Smart Phone GPS

Discussion in 'GPS 101 - Which GPS For Me' started by acesandeights, May 17, 2012.

  1. acesandeights

    acesandeights Asperger

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    Yes, I did a search :1drink

    My wife has been telling me I need a new phone, hell probably for a couple of years. Then I see a "ruggedized" smart phone for cheap and think...hmmm, maybe.

    She has some sort of "Map" thing on her smart phone (free thing) that not only tells her exactly where she is but has maps and shows some trails. They aren't the best, but they are much better than some dumb ass (me) in the middle of nowhere with no signal wondering where I am just riding downhill thinking it'll get me to a town somewhere.

    So, I have to ask. What can a basic "smart" phone do? Should I just get a Garmin Oregon 450 and use my "dumb" phone for phone calls, or can a smart phone do it all?

    I don't understand smart phones (yeah, I said it...I don't understand). Can you put gpx files in them? Can you use them to route (looked like my wifes phone would)? Why buy a GPS if you had a smart phone?
    #1
  2. sailah

    sailah Lampin' it

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    It depends a little on what you are expecting and also where you are.

    I have always had Garmins from way back in my sailing days where you didn't even have a map screen, just LAT/LON and a chart, hell I even remember using LORAN, but anyways...

    I got frustrated with Garmin and their software not allowing me to make routes the way I wanted esp when downloading to the GPS, it would decide it knew better than I. It was also very cumbersome to use VS Google Maps which I find excellent. I like Googel because you can simply drag the route where you want to go and voila.

    Back to your question, I just sold off my Garmin 60CSX which I thought was an excellent basic GPS in anticipation of getting a Zumo.

    Then I thought to myself, I have a smartphone (droid 4G Samsung Charge) which has Google maps on it. I drive around for work all day and I have a GPS in my car. Most of the time when I use the phone for GPS instead, it picks a better route and is more accurate and up to date.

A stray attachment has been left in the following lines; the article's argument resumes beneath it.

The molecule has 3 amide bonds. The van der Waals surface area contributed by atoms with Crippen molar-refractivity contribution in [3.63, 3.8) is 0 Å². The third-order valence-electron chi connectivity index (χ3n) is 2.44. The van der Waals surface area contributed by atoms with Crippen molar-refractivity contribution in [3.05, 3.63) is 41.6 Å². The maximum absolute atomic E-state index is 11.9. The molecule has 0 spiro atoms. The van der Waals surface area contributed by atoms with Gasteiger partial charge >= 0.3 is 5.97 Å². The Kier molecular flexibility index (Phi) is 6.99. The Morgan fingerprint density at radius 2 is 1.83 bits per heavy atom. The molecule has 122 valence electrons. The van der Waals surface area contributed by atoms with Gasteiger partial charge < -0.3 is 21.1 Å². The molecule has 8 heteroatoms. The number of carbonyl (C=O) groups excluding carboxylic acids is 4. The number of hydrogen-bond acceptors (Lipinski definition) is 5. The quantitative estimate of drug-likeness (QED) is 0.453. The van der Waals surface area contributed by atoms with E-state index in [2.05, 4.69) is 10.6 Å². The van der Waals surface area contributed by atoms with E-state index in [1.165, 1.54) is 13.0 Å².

I have no experience with Apple, although my wife has an Iphone.

    I bought an app from an Inmate here last night called EMFB (Easy Maps For Bikers) and played around with it. It basically allows voice activation of google maps ( I tried this last night when I was grilling and it found my parents address first time) also has real time NEXRAD radar which is cool.

    Here's why i really like it. When I create a route in Google and save it to my maps, Google Maps on my phone already has it:clap (under layers). Bam, route done. I'm so over Garmin.

    Now I also believe the program will download maps for your route so if you fall out of cell reception it still has them in the phone.

    All I need to find now is a waterproof case that allows charging and fit it to my RAM mount.

    I like the idea of using the smartphone for GPS, but there are limitations. I don't think the phones are built as rugged, which is why I have the insurance on it. They aren't waterproof as GPS (although I think there are rugged phones out now), you need to work up a charging solution for long term and most phones use a mini USB which isn't the strongest connection when the phone is bouncing around on the bars.

    Eventually if I get the mounting system worked out with an otterbox or similar, I like that the phone can bluetooth to a SENA headset or similar for turn by turn directions.

    The Zumo can do that too of course and doesn't have any of the limitations of the phone but they are pricey.

    You'll need a data plan for the phone, which is typically $35/month so figure that in it can quickly add up to more than the GPS costs in a year. I already am paying and need the data plan for work so why not use it right?